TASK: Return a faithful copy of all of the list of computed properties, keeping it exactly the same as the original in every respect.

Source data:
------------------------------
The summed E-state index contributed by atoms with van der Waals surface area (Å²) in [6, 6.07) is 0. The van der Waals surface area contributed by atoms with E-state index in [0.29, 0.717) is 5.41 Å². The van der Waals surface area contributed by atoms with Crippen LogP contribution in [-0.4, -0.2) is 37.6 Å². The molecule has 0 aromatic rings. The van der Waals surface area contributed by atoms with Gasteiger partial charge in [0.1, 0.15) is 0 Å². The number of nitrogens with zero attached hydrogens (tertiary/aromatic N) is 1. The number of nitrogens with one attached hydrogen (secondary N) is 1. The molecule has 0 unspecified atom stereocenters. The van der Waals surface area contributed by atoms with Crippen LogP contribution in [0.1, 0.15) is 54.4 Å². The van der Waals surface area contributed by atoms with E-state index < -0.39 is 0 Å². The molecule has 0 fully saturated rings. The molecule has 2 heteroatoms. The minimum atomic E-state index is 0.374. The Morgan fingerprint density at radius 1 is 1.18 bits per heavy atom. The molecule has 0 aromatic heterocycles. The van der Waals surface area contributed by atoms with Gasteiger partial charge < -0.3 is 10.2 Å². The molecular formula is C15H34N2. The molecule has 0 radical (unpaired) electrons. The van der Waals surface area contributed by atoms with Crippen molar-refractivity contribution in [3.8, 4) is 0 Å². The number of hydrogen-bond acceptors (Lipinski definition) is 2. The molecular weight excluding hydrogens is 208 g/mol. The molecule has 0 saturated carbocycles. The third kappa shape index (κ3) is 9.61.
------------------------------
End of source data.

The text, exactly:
The summed E-state index contributed by atoms with van der Waals surface area (Å²) in [6, 6.07) is 0. The van der Waals surface area contributed by atoms with E-state index in [0.29, 0.717) is 5.41 Å². The van der Waals surface area contributed by atoms with Crippen LogP contribution in [-0.4, -0.2) is 37.6 Å². The molecule has 0 aromatic rings. The van der Waals surface area contributed by atoms with Gasteiger partial charge in [0.1, 0.15) is 0 Å². The number of nitrogens with zero attached hydrogens (tertiary/aromatic N) is 1. The number of nitrogens with one attached hydrogen (secondary N) is 1. The molecule has 0 unspecified atom stereocenters. The van der Waals surface area contributed by atoms with Crippen LogP contribution in [0.1, 0.15) is 54.4 Å². The van der Waals surface area contributed by atoms with E-state index < -0.39 is 0 Å². The molecule has 0 fully saturated rings. The molecule has 2 heteroatoms. The minimum atomic E-state index is 0.374. The Morgan fingerprint density at radius 1 is 1.18 bits per heavy atom. The molecule has 0 aromatic heterocycles. The van der Waals surface area contributed by atoms with Gasteiger partial charge < -0.3 is 10.2 Å². The molecular formula is C15H34N2. The molecule has 0 radical (unpaired) electrons. The van der Waals surface area contributed by atoms with Crippen molar-refractivity contribution in [3.8, 4) is 0 Å². The number of hydrogen-bond acceptors (Lipinski definition) is 2. The molecular weight excluding hydrogens is 208 g/mol. The molecule has 0 saturated carbocycles. The third kappa shape index (κ3) is 9.61.